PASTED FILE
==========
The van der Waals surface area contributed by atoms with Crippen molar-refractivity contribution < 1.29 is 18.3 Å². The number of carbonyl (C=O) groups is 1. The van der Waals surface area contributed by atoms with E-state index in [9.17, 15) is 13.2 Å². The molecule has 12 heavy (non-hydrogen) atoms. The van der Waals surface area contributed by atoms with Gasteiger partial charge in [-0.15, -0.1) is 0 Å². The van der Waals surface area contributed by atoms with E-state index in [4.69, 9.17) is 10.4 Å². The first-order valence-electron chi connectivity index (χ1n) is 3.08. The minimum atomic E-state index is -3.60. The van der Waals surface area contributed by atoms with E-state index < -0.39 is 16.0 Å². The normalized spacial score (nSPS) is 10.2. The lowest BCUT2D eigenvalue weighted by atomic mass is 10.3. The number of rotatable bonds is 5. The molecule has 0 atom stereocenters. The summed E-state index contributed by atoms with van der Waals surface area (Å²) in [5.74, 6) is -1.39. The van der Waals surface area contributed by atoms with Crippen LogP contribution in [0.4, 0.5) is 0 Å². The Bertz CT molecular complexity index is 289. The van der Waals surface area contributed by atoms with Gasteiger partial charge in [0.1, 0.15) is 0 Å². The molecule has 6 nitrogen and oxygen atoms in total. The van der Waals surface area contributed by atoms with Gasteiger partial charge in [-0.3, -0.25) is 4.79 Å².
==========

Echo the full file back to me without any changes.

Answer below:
The van der Waals surface area contributed by atoms with Crippen molar-refractivity contribution < 1.29 is 18.3 Å². The number of carbonyl (C=O) groups is 1. The van der Waals surface area contributed by atoms with E-state index in [9.17, 15) is 13.2 Å². The molecule has 12 heavy (non-hydrogen) atoms. The van der Waals surface area contributed by atoms with Gasteiger partial charge in [-0.15, -0.1) is 0 Å². The van der Waals surface area contributed by atoms with E-state index in [4.69, 9.17) is 10.4 Å². The first-order valence-electron chi connectivity index (χ1n) is 3.08. The minimum atomic E-state index is -3.60. The van der Waals surface area contributed by atoms with E-state index < -0.39 is 16.0 Å². The normalized spacial score (nSPS) is 10.2. The lowest BCUT2D eigenvalue weighted by atomic mass is 10.3. The number of rotatable bonds is 5. The molecule has 0 atom stereocenters. The summed E-state index contributed by atoms with van der Waals surface area (Å²) in [5.74, 6) is -1.39. The van der Waals surface area contributed by atoms with Crippen LogP contribution in [0.4, 0.5) is 0 Å². The Bertz CT molecular complexity index is 289. The van der Waals surface area contributed by atoms with Gasteiger partial charge in [0.1, 0.15) is 0 Å². The molecule has 6 nitrogen and oxygen atoms in total. The van der Waals surface area contributed by atoms with Gasteiger partial charge in [-0.3, -0.25) is 4.79 Å².